The initial attempts to produce vaccines for ERM may be traced back to the work

The initial attempts to produce vaccines for erm may

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The initial attempts to produce vaccines for ERM may be traced back to the work of Ross and Klontz (1965). These workers used a phenol-inactivated vaccine, which was administered orally, via the food. Success was most encouraging, insofar as 90% of the vaccinated fish survived subsequent infection with Y. ruckeri. A comparison of different methods of bacterial inactivation convinced Anderson and Ross (1972) that 3% chloroform was better than sonication, 1% formalin, or 0.5% or 3% phenol. Passive immunisation confirmed that the fish produced humoral antibodies to chloroform-inactivated cells (Busch, 1978). Commercial interest in Y. ruckeri vaccines grew with the involvement of the now defunct Tavolek Company. Amend et al. (1983), examining factors affecting the potency of preparations, reported that potency was not affected by pH values of 6.5 to 7.7, or by cultivation for up to 96 h in TSB at room temperature. This team concluded that inactivation, whether by formalin or chloroform, did not matter. However, there was good evidence that protection was enhanced by culturing the cells for 48 h at pH 7.2, lysing them at pH 9.8 for 1-2 hours and then adding 0.3% (w/v) formalin. A live auxo- trophic aroA mutant was evaluated by i.p. injection in rainbow trout, and an RPS of 90% recorded after challenge (Temprano et al, 2005). Application of these vaccine formulations may be by the oral route, i.e. on food (Klontz, 1963; Ross and Klontz, 1965; Anderson and Nelson, 1974), by injection (Anderson and Nelson, 1974; Cossarini-Dunier, 1986), by immersion, shower or spray (Johnson and Amend, 1983a, b), or by anal intubation (Johnson and Amend, 1983b). Problems have been recorded with the oral method, insofar as protection is short-lived. Thus, in a comparison of injection and oral methods of uptake with a chloroform-inactivated vaccine, Anderson and Nelson (1974) did not find any anti- body in fish fed with a vaccine for 7 days; whereas a low titre of 1:16 and 1:32 resulted in trout which were injected. Moreover, injected fish were protected for 12 weeks compared with only 6 weeks in the group which received the oral prepara- tion. Similarly, a comparison of injection, immersion, shower and spray methods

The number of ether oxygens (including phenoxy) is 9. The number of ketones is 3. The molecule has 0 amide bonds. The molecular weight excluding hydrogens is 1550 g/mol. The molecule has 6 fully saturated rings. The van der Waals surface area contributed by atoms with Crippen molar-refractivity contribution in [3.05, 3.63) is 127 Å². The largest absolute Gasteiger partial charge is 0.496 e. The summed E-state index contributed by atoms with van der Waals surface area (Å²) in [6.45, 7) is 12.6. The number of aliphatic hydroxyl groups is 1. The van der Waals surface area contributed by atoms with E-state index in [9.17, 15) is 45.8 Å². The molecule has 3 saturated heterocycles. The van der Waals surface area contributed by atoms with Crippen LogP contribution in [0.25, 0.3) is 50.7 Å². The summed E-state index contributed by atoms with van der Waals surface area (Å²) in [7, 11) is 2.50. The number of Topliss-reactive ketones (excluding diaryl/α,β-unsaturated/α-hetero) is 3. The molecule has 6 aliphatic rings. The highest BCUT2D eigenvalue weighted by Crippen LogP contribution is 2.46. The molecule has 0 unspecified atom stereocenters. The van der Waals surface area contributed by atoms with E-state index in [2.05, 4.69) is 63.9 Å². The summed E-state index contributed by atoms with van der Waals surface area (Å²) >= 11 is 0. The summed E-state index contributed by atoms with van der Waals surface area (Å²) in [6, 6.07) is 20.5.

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368 Bacterial Fish Pathogens showed that injection offered the best protection against artificial challenge with Y. ruckeri (Johnson and Amend, 1983a). In a comparison of the efficacy of injection, oral uptake and anal intubation, Vigneulle (1990) favoured the first-mentioned in terms of protection. Interestingly, antibodies were found in the serum of rainbow trout vaccinated by injection and anal intubation, but not by the oral route. Unfortu- nately, it must be emphasised that injection is only feasible for large and/or valuable fish and not for the millions of fry/fingerlings which abound on the typical fish farm. However, ERM vaccines have been used successfully on fish farms when adminis- tered by bathing (Tebbit et al, 1981). In one investigation, 22,959,239 rainbow trout were vaccinated by a 90 sec dip in a commercial vaccine preparation. The results were very encouraging with significantly reduced losses attributable to ERM. In this
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